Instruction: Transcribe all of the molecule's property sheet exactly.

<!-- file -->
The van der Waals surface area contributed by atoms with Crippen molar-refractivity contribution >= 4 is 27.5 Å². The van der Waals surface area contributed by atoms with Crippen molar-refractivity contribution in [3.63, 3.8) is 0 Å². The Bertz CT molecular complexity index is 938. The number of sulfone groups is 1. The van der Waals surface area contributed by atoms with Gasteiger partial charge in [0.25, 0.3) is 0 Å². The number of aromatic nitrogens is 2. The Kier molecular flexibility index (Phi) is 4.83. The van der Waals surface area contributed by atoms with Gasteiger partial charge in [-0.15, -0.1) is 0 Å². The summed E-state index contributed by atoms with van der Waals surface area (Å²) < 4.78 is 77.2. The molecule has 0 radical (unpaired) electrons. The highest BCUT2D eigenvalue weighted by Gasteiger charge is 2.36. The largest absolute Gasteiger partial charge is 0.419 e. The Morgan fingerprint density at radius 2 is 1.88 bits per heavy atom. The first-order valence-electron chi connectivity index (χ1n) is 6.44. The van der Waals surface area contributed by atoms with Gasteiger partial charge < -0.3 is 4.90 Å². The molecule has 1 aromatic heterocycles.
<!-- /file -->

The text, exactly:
The van der Waals surface area contributed by atoms with Crippen molar-refractivity contribution >= 4 is 27.5 Å². The van der Waals surface area contributed by atoms with Crippen molar-refractivity contribution in [3.63, 3.8) is 0 Å². The Bertz CT molecular complexity index is 938. The number of sulfone groups is 1. The van der Waals surface area contributed by atoms with Gasteiger partial charge in [0.25, 0.3) is 0 Å². The number of aromatic nitrogens is 2. The Kier molecular flexibility index (Phi) is 4.83. The van der Waals surface area contributed by atoms with Gasteiger partial charge in [-0.15, -0.1) is 0 Å². The summed E-state index contributed by atoms with van der Waals surface area (Å²) < 4.78 is 77.2. The molecule has 0 radical (unpaired) electrons. The highest BCUT2D eigenvalue weighted by Gasteiger charge is 2.36. The largest absolute Gasteiger partial charge is 0.419 e. The Morgan fingerprint density at radius 2 is 1.88 bits per heavy atom. The first-order valence-electron chi connectivity index (χ1n) is 6.44. The van der Waals surface area contributed by atoms with Gasteiger partial charge < -0.3 is 4.90 Å². The molecule has 1 aromatic heterocycles.